In this post, I introduce you to Mindi Wells, an attorney, business advisor, educator, lifelong learner and world traveler. Mindi and I met on an unseasonably warm September afternoon and could have talked for hours. Her journey is impressive, her energy is contagious, and her down-to-earth nature makes her the ideal “small town girl” to feature!
Where did you grow up? LaFayette, Ohio – population 445. Mindi attended both Allen East High School (class size of 91 when you combine the four nearby towns) and Temple Christian, where she graduated with approximately 25 classmates. Mindi was so connected to classmates at both schools that she helped plan two 25th class reunions last year.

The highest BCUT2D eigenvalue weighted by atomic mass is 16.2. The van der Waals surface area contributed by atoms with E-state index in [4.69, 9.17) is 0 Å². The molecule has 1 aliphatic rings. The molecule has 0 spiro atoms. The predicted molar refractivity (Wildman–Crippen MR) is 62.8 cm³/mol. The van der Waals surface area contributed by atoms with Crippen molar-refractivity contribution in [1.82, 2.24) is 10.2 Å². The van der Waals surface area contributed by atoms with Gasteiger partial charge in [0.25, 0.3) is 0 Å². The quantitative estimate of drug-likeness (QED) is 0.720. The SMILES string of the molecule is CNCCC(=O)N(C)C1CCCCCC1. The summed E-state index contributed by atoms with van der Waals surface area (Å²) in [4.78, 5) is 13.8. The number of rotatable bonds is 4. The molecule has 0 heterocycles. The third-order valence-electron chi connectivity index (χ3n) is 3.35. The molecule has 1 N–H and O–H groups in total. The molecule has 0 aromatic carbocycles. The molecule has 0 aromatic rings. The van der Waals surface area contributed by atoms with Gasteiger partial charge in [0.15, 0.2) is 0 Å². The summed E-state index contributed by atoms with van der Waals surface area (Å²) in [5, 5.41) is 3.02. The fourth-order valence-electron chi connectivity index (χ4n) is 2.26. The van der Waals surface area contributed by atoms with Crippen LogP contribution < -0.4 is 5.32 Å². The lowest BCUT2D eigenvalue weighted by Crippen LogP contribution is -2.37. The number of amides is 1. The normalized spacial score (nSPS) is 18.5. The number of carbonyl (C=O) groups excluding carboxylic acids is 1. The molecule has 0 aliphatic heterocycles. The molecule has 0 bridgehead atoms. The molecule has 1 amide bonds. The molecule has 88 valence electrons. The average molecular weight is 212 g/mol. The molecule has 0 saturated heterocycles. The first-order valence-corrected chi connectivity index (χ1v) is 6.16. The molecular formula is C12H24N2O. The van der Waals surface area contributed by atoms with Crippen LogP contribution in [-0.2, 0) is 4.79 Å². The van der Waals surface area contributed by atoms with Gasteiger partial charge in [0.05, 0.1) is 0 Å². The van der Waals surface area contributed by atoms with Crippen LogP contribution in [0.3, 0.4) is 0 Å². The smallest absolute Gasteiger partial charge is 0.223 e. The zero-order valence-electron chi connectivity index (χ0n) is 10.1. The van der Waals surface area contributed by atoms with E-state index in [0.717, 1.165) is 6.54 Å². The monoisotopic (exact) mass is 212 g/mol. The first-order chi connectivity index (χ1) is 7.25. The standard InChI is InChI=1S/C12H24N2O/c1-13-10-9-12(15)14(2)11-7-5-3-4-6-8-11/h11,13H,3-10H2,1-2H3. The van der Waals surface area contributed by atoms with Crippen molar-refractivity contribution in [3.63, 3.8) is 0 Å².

What has been your geographic journey from the time you left your small town? While Mindi has always had a permanent residence in Ohio, she has traveled extensively, starting with being a foreign exchange student in New Zealand during her senior year in high school. She’s spent time living in Glasgow, Scotland, Washington DC, and Florida.
What is your professional journey? You can read about Mindi’s extensive professional background here as well as check out her LinkedIn profile. What I want to highlight here is HOW Mindi moved from one area of her career to the next.
Mindi attended Ohio Northern University for both her undergraduate studies as well as her law degree. As an undergraduate, she interviewed for a scholarship and one of the interview panelists was the Vice President for Financial Affairs (Roger Young). He was so impressed with her that he asked if she would consider working for the office as a work study student. She accepted the position and this set the course of her career.